It is a bold choice to eschew an exposition or preamble to Dragon Age: Magekiller #1. Those familiar with Bioware's fantasy universe will be comfortable with the terms and concepts being thrown around. Others will have to infer. Luckily, Greg Rucka uses his characters to invite readers into a tale of Dragons and Ages by shining a spotlight on one of the world's darker corners. Not too dark though, if this first issue is any indication. Our heroes are Tessa and Marius, cohorts in a very niche subset of assassination. Marius is the experienced killer to whom Tessa defers. Tessa is the people person with a wit and irreverence that casts her as the appropriate narrator for a fantasy book. She keeps things from getting stuffy or too self-serious. You can guess by the title that our Magekillers specialize in putting down typically hard to kill magic users, for a price.
Cost quickly becomes a theme in this issue. Magic, its use, and its abuse come with a physical and social price. Marius hunts mages for his own reasons and isn't driven by money, resulting in Tessa's repeated griping. Life and freedom have inherent value, it seems. Some things have more value than money and life's protection is reward enough to Marius.
A lot of what we can ascertain about him comes through visually. His body language is stern and reserved. He's illustrated as a barely contained bundle of high-tension muscle and deep thought. In action, Marius takes the lead and dispatches targets with uncommon skill, if not ease. He's a mystery. But Tessa handles a client interview with suspicion, humor, and compassion. She's easy to figure out, at least from a first impression. And she is, for her part, the more animated and friendly of our heroes. This partnership carries the narrative quite well.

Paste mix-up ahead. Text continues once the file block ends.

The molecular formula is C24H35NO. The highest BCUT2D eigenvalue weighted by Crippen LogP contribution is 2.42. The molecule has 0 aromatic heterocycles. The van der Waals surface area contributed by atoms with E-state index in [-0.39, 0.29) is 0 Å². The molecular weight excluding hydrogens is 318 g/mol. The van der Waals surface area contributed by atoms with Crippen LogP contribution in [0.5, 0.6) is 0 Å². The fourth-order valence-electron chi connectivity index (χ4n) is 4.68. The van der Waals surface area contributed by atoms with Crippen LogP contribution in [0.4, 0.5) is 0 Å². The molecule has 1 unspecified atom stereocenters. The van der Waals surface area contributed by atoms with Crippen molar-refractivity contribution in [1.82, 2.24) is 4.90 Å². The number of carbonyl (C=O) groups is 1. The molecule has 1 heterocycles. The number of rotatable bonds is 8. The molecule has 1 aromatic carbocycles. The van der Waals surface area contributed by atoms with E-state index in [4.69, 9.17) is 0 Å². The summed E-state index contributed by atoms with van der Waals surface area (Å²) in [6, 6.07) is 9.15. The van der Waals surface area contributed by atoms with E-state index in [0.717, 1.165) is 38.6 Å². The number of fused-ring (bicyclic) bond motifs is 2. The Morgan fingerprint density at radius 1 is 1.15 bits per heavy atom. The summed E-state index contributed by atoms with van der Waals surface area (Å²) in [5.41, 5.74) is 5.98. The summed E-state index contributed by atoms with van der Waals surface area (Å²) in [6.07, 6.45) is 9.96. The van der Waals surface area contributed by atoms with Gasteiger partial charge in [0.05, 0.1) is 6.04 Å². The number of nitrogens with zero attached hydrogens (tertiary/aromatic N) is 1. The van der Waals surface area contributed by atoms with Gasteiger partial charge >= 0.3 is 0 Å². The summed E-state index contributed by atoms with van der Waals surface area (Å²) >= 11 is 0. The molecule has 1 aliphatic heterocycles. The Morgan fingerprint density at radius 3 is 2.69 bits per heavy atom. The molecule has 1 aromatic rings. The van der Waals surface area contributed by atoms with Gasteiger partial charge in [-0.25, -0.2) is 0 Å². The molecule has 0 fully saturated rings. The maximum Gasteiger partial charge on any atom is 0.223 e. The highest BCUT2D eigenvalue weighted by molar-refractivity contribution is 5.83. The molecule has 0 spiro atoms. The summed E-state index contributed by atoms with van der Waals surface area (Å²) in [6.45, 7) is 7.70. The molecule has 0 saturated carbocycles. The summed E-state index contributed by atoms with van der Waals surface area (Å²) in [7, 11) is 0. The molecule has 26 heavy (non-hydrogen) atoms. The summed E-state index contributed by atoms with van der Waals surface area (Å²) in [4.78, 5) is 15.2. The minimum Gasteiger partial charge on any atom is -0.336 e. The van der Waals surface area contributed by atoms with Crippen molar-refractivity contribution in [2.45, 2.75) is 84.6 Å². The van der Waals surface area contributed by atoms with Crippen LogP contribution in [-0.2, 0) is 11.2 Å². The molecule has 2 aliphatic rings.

Though it should be noted that the story itself is pretty light. It's a very briskly paced setup meant to establish the nature of our protagonists. The plot is bare. The cliffhanger leading into issue #2 feels like it could've been a mid-issue plot point. Rather than being a slow burn, this issue feels like it's holding back and killing time, allowing the occasional mention of DA lore and a few character moments to hold your interest. Rucka is mostly successful in that regard.
Overall, Dragon Age: Magekillers #1 starts something interesting but stops just short of fully earning your time. I hesitantly recommend checking it out even if the continent of Thedas is your second home. My recommendation is built largely on expectation for future issues and the promise of further developments.
Dragon Age: Magekiller #1 Writer: Greg Rucka Artist: Carmen Carnero and Terry Pallot Colorist: Michael Atiyeh Publisher: Dark Horse Comics Price: $3.99 Release Date: 12/16/15 Format: Mini-Series; Print/Digital